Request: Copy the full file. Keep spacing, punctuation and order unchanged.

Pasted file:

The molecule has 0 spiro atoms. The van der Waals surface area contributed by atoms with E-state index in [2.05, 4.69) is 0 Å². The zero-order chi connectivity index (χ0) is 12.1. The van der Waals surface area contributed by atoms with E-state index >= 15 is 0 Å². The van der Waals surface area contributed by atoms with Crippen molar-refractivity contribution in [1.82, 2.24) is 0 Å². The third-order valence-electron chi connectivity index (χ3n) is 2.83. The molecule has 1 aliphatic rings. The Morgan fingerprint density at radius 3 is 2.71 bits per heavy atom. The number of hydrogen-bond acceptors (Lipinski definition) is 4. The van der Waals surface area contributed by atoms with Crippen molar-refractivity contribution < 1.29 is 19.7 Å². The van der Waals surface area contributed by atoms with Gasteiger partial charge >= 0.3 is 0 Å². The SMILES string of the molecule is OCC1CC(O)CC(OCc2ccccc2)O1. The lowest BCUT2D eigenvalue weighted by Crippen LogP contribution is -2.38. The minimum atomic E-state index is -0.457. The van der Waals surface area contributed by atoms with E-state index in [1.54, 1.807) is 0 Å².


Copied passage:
The molecule has 0 spiro atoms. The van der Waals surface area contributed by atoms with E-state index in [2.05, 4.69) is 0 Å². The zero-order chi connectivity index (χ0) is 12.1. The van der Waals surface area contributed by atoms with E-state index >= 15 is 0 Å². The van der Waals surface area contributed by atoms with Crippen molar-refractivity contribution in [1.82, 2.24) is 0 Å². The third-order valence-electron chi connectivity index (χ3n) is 2.83. The molecule has 1 aliphatic rings. The Morgan fingerprint density at radius 3 is 2.71 bits per heavy atom. The number of hydrogen-bond acceptors (Lipinski definition) is 4. The van der Waals surface area contributed by atoms with Crippen molar-refractivity contribution < 1.29 is 19.7 Å². The van der Waals surface area contributed by atoms with Gasteiger partial charge >= 0.3 is 0 Å². The SMILES string of the molecule is OCC1CC(O)CC(OCc2ccccc2)O1. The lowest BCUT2D eigenvalue weighted by Crippen LogP contribution is -2.38. The minimum atomic E-state index is -0.457. The van der Waals surface area contributed by atoms with E-state index in [1.54, 1.807) is 0 Å².